Running back Isaiah Crowell is scheduled to become a free agent March 14. Jackson spoke as if he won’t return.

“It’s not so much about us. They get the opportunity to make a decision that they think is best for them,” Jackson said. “He was a fine football player for us. Glad he played for us and we’ll see where this goes.”

Crowell, 25, was undrafted in 2014 and has played every game in four seasons, rushing for 3,118 yards, a 4.2 average and 21 touchdowns. He was frustrated by a lack of carries the last two years.


Jon Gruden spent a decade in the broadcast booth and away from the sideline. Now that he’s back as Raiders coach, he wants to flash back to 1998, when he became a head coach for the first time.

“Are you talking about the analytics, the GPS, all the modern technology?” he said when asked about the league’s new data-tracking policy. “I am trying to throw the game back to 1998. As a broadcaster, I went around and observed every team. I asked a lot of questions, took a look at the facilities, how they are doing business. There was a stack of analytical data or data — however you want to say that word — that people don’t even know how to read it. It’s one thing to have the data or data, it’s another thing to know how to read the damn thing.

“So I’m not going to rely on the GPS’s and all the modern technology. I will certainly have some people that are professional who can help me in that regard. But I still think doing things the old-fashion way is a good way. And we’re going to try and lean the needle that way a little bit.”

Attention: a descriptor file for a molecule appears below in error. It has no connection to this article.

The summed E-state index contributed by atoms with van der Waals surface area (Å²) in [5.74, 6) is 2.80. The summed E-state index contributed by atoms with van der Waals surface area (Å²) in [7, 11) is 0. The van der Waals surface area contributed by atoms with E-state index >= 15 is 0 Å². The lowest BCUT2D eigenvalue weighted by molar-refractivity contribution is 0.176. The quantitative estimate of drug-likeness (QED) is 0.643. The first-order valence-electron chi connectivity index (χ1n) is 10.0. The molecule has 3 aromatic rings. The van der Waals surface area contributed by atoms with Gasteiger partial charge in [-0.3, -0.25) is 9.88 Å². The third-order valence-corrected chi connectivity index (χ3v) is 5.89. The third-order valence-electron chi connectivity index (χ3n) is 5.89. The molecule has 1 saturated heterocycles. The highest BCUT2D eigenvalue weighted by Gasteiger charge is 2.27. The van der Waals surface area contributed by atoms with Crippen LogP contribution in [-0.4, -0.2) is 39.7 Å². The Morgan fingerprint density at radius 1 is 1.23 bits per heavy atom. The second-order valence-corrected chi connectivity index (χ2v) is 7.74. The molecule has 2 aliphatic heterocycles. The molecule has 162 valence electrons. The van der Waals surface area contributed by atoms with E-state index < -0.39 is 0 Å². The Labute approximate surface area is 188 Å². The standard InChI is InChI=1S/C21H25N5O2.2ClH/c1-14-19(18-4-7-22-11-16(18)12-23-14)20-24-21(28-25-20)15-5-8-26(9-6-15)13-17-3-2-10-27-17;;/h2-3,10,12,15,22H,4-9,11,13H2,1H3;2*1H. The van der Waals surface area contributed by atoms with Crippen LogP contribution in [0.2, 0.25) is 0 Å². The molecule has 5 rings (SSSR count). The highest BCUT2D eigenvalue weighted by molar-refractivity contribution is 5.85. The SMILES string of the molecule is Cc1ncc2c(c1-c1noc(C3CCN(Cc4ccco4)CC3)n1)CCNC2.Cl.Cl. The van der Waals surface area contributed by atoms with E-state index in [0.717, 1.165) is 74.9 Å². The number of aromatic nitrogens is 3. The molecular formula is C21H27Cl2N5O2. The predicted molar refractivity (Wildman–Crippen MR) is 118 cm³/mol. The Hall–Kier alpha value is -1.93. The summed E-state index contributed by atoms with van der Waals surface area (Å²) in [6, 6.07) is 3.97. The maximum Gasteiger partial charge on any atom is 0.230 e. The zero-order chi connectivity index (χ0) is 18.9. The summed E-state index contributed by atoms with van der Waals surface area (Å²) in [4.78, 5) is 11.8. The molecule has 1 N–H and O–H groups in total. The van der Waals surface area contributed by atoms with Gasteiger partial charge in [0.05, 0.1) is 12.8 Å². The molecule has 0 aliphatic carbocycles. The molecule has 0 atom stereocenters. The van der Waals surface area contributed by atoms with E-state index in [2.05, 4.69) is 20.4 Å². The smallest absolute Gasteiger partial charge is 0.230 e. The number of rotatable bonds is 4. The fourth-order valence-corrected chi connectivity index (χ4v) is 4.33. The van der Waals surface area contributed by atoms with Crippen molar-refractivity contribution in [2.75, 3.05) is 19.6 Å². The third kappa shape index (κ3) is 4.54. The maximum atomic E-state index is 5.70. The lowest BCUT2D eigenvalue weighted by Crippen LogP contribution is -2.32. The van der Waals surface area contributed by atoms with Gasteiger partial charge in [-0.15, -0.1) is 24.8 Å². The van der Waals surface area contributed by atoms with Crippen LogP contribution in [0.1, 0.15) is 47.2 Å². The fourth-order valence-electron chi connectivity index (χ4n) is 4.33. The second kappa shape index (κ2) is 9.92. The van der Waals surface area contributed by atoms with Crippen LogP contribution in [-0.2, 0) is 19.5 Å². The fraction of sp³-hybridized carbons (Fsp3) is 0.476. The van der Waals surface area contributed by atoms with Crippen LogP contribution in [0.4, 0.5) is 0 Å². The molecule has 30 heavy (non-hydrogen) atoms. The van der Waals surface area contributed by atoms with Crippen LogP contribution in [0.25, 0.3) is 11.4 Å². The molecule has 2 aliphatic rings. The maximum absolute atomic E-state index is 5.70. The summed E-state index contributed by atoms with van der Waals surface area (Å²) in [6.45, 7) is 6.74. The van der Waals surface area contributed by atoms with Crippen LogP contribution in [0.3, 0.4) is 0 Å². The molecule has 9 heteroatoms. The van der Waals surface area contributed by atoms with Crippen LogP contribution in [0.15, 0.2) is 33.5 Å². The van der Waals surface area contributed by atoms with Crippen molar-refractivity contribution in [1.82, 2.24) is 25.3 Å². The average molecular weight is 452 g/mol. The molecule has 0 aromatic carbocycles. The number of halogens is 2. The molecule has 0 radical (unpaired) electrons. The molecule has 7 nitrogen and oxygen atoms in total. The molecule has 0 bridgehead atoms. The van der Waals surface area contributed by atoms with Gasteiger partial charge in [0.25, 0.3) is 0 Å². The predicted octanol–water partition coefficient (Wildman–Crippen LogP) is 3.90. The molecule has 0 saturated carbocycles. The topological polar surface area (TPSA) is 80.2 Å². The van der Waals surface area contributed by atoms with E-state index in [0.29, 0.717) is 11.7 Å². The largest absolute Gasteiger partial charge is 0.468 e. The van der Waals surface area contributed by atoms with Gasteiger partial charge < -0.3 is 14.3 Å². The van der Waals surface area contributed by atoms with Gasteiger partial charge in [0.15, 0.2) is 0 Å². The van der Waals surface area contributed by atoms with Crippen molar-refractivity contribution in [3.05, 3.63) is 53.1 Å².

New Giants coach Pat Shurmur said he learned from his two years with the Browns. He went 9-23 in Cleveland in 2011-12.

“You’re just more comfortable in what needs to get done because you can see it a little better,” he said. “Anytime you do something for the second time — and really the first time I did it — those that say there’s things that they didn’t see coming are full of it in my opinion. Because there are some things you don’t see coming but you get used to handling it. There’s years since that time where I’ve become a better coach.”


Minkah Fitzpatrick, in the mix for the Browns with the No. 4 pick, played safety and cornerback at Alabama, and Jackson believes he can have success in either role in the NFL.

** Jackson said the draft class is deep in quarterbacks, cornerbacks, safeties, pass rushers and offensive linemen.

** He wouldn’t rule out taking North Carolina State defensive end Bradley Chubb in the top five just because Myles Garrett was the No. 1 pick in 2017 and Emmanuel Ogbah No. 32 in 2016, also defensive ends.

“I don’t think you can cross off great players,” Jackson said. “If we feel like (Chubb) is that, then he’ll be in the discussion.”

Browns writer for The Chronicle-Telegram and The Medina Gazette. Proud graduate of Northwestern University. Husband and stepdad. Avid golfer who needs to hit the range to get down to a single-digit handicap. Right about Johnny Manziel, wrong about Brandon Weeden. Contact Scott at 440-329-7253, or email and follow him on and Twitter.